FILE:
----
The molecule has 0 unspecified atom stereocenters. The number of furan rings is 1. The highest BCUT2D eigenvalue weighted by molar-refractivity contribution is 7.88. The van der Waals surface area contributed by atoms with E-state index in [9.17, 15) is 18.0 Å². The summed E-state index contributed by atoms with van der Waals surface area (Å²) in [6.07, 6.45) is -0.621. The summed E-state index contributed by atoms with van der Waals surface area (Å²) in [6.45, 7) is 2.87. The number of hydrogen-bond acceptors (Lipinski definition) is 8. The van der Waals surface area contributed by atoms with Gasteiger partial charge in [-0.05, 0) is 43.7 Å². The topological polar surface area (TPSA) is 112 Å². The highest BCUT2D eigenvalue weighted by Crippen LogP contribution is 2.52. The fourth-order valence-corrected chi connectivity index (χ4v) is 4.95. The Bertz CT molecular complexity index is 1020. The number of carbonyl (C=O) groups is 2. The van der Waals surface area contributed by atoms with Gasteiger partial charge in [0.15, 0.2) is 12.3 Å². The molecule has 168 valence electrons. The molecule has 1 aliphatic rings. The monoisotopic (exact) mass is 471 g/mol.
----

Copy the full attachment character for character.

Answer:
The molecule has 0 unspecified atom stereocenters. The number of furan rings is 1. The highest BCUT2D eigenvalue weighted by molar-refractivity contribution is 7.88. The van der Waals surface area contributed by atoms with E-state index in [9.17, 15) is 18.0 Å². The summed E-state index contributed by atoms with van der Waals surface area (Å²) in [6.07, 6.45) is -0.621. The summed E-state index contributed by atoms with van der Waals surface area (Å²) in [6.45, 7) is 2.87. The number of hydrogen-bond acceptors (Lipinski definition) is 8. The van der Waals surface area contributed by atoms with Gasteiger partial charge in [-0.05, 0) is 43.7 Å². The topological polar surface area (TPSA) is 112 Å². The highest BCUT2D eigenvalue weighted by Crippen LogP contribution is 2.52. The fourth-order valence-corrected chi connectivity index (χ4v) is 4.95. The Bertz CT molecular complexity index is 1020. The number of carbonyl (C=O) groups is 2. The van der Waals surface area contributed by atoms with Gasteiger partial charge in [0.15, 0.2) is 12.3 Å². The molecule has 168 valence electrons. The molecule has 1 aliphatic rings. The monoisotopic (exact) mass is 471 g/mol.